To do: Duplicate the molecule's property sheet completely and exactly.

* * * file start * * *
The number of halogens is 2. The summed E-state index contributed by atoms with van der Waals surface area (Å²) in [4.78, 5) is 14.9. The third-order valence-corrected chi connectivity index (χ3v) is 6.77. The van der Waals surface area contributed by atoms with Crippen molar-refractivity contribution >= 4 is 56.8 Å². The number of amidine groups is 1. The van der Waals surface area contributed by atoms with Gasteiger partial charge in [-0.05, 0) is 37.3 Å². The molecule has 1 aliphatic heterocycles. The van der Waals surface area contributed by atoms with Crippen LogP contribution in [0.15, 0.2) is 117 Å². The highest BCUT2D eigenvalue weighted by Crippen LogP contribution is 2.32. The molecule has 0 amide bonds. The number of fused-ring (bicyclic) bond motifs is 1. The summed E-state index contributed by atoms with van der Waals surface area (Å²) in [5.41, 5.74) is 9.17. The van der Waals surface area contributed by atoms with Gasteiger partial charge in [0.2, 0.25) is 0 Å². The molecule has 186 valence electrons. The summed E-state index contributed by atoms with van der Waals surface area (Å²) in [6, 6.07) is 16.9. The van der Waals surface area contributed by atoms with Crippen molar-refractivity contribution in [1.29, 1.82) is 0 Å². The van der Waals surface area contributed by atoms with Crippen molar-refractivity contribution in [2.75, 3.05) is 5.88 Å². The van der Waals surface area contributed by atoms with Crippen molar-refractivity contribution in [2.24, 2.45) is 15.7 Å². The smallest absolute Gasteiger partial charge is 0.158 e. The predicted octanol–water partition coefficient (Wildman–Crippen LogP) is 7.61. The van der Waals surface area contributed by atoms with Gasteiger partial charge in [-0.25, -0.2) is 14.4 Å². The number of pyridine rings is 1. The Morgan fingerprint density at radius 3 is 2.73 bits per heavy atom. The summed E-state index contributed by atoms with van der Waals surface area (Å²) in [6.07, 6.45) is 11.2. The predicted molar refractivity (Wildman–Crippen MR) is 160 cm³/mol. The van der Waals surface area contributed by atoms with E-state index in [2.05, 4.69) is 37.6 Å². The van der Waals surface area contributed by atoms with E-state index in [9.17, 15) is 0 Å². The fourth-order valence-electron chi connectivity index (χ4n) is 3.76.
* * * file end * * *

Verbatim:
The number of halogens is 2. The summed E-state index contributed by atoms with van der Waals surface area (Å²) in [4.78, 5) is 14.9. The third-order valence-corrected chi connectivity index (χ3v) is 6.77. The van der Waals surface area contributed by atoms with Crippen molar-refractivity contribution >= 4 is 56.8 Å². The number of amidine groups is 1. The van der Waals surface area contributed by atoms with Gasteiger partial charge in [-0.05, 0) is 37.3 Å². The molecule has 1 aliphatic heterocycles. The van der Waals surface area contributed by atoms with Crippen LogP contribution in [0.15, 0.2) is 117 Å². The highest BCUT2D eigenvalue weighted by Crippen LogP contribution is 2.32. The molecule has 0 amide bonds. The number of fused-ring (bicyclic) bond motifs is 1. The summed E-state index contributed by atoms with van der Waals surface area (Å²) in [5.41, 5.74) is 9.17. The van der Waals surface area contributed by atoms with Gasteiger partial charge in [0.2, 0.25) is 0 Å². The molecule has 186 valence electrons. The summed E-state index contributed by atoms with van der Waals surface area (Å²) in [6, 6.07) is 16.9. The van der Waals surface area contributed by atoms with Crippen molar-refractivity contribution in [1.29, 1.82) is 0 Å². The van der Waals surface area contributed by atoms with Crippen molar-refractivity contribution in [2.75, 3.05) is 5.88 Å². The van der Waals surface area contributed by atoms with Crippen molar-refractivity contribution in [2.24, 2.45) is 15.7 Å². The smallest absolute Gasteiger partial charge is 0.158 e. The predicted octanol–water partition coefficient (Wildman–Crippen LogP) is 7.61. The van der Waals surface area contributed by atoms with Gasteiger partial charge in [-0.25, -0.2) is 14.4 Å². The number of pyridine rings is 1. The Morgan fingerprint density at radius 3 is 2.73 bits per heavy atom. The summed E-state index contributed by atoms with van der Waals surface area (Å²) in [6.07, 6.45) is 11.2. The predicted molar refractivity (Wildman–Crippen MR) is 160 cm³/mol. The van der Waals surface area contributed by atoms with E-state index in [2.05, 4.69) is 37.6 Å². The van der Waals surface area contributed by atoms with E-state index in [9.17, 15) is 0 Å². The fourth-order valence-electron chi connectivity index (χ4n) is 3.76.